You don’t get to make snide accusations about Mr. Ignatieff anymore. Either man up and explicitly tell the world exactly what you are trying to tip-toe around or shut up. I’m not sure if you get that Ignatieff is now a private citizen and has the freedom to explore and accept whatever job opportunities which come his way. Without innuendo and oh so brave little cheap shots from the comfort of your basement. Your false concern over Liberal staffers isn’t fooling anyone. If you have something to say Paul, say it.
          Just for the record, it takes alot of courage for any one to run for a public office. You put yourself and your family into the public eye, you court the possibility of public failure and there will always be people who are upset with you no matter what you do. I have respect for everyone who runs for public office, regardless of party. What I don’t respect is soft little bitches like Paul who can only snipe from behind a keyboard.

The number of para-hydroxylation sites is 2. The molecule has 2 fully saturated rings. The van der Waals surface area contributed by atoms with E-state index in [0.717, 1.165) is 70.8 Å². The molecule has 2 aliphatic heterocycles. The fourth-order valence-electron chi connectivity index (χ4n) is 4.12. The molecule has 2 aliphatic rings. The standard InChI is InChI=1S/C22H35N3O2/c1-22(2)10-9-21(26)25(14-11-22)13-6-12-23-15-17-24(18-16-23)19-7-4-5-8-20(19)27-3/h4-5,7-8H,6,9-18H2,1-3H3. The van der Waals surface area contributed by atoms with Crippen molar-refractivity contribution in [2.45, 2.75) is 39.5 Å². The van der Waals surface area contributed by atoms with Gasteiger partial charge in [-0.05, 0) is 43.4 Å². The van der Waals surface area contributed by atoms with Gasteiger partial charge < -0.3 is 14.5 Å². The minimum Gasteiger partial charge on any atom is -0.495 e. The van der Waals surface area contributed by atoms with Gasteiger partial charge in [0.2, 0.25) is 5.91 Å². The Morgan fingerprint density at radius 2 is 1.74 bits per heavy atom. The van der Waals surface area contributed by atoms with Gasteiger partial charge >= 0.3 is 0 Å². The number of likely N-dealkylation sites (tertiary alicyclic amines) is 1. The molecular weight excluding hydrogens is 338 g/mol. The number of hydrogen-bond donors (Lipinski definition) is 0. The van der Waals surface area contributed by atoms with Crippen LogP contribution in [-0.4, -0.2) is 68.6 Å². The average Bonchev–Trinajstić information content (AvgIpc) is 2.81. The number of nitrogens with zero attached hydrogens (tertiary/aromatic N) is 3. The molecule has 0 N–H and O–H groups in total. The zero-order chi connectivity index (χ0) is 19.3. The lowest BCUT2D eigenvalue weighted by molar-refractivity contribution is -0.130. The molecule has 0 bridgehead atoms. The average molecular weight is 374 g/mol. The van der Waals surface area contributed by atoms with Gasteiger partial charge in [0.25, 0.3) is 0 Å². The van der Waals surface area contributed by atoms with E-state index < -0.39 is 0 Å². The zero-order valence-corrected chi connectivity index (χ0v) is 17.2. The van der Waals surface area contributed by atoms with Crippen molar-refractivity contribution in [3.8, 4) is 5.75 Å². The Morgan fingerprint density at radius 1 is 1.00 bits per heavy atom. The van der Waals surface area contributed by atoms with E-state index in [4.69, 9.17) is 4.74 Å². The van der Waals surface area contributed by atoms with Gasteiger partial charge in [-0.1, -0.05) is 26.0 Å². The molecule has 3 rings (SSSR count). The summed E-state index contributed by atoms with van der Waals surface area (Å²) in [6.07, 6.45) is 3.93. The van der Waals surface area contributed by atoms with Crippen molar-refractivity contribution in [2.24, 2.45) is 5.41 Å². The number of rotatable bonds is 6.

• nastyboy says:

      That’s no surprise. He’s a well known public intellectual. Any school in the country would love to snatch him up.

      • Ron says:

        on power play today they spoke about how Jim Travers of the Star wrote a column last summer about rumours of Iggy looking for work.

        What’s a guy supposed to do after you’ve been dumped by your party…I wish him well…he took a bit of beating

        • nastyboy says:

          It’s only prudent to have a few irons in the fire. Can’t fault the guy for that.

          • nastyboy says:

            Probably. I doubt it was the only phone call he fielded too. University Deans and Presidents are notorious head hunters. It wouldn’t even surprise me if they planted a bug in his ear before the election. Not a formal offer or anything, but a “Hey if you ever leave politics, we have a position for you.” type of thing.

            Besides, if you’re really good at what you do, you’re never unemployed for long. He may not have been much of a politician, but he’s a world class academic.